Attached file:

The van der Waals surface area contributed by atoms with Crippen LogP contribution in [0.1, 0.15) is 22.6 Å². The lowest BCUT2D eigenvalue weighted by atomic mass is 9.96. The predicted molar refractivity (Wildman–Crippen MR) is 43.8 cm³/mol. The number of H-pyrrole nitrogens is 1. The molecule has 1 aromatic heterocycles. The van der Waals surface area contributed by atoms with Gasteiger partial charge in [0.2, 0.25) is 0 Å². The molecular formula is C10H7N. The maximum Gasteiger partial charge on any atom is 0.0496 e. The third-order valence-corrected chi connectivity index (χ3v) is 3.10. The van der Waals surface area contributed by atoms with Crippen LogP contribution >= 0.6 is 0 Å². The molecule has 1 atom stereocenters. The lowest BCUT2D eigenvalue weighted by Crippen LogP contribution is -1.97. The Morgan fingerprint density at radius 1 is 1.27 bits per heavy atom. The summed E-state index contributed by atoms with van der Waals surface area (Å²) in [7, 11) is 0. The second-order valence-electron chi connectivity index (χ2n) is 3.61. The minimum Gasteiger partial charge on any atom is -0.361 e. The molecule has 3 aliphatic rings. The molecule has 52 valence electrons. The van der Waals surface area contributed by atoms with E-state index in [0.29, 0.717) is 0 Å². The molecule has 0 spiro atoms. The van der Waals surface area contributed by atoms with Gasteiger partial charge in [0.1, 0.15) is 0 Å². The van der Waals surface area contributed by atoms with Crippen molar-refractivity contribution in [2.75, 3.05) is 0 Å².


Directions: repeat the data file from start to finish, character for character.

The van der Waals surface area contributed by atoms with Crippen LogP contribution in [0.1, 0.15) is 22.6 Å². The lowest BCUT2D eigenvalue weighted by atomic mass is 9.96. The predicted molar refractivity (Wildman–Crippen MR) is 43.8 cm³/mol. The number of H-pyrrole nitrogens is 1. The molecule has 1 aromatic heterocycles. The van der Waals surface area contributed by atoms with Gasteiger partial charge in [0.2, 0.25) is 0 Å². The molecular formula is C10H7N. The maximum Gasteiger partial charge on any atom is 0.0496 e. The third-order valence-corrected chi connectivity index (χ3v) is 3.10. The van der Waals surface area contributed by atoms with Crippen LogP contribution >= 0.6 is 0 Å². The molecule has 1 atom stereocenters. The lowest BCUT2D eigenvalue weighted by Crippen LogP contribution is -1.97. The Morgan fingerprint density at radius 1 is 1.27 bits per heavy atom. The summed E-state index contributed by atoms with van der Waals surface area (Å²) in [7, 11) is 0. The second-order valence-electron chi connectivity index (χ2n) is 3.61. The minimum Gasteiger partial charge on any atom is -0.361 e. The molecule has 3 aliphatic rings. The molecule has 52 valence electrons. The van der Waals surface area contributed by atoms with E-state index in [0.29, 0.717) is 0 Å². The molecule has 0 spiro atoms. The van der Waals surface area contributed by atoms with Gasteiger partial charge in [0.1, 0.15) is 0 Å². The van der Waals surface area contributed by atoms with Crippen molar-refractivity contribution in [2.75, 3.05) is 0 Å².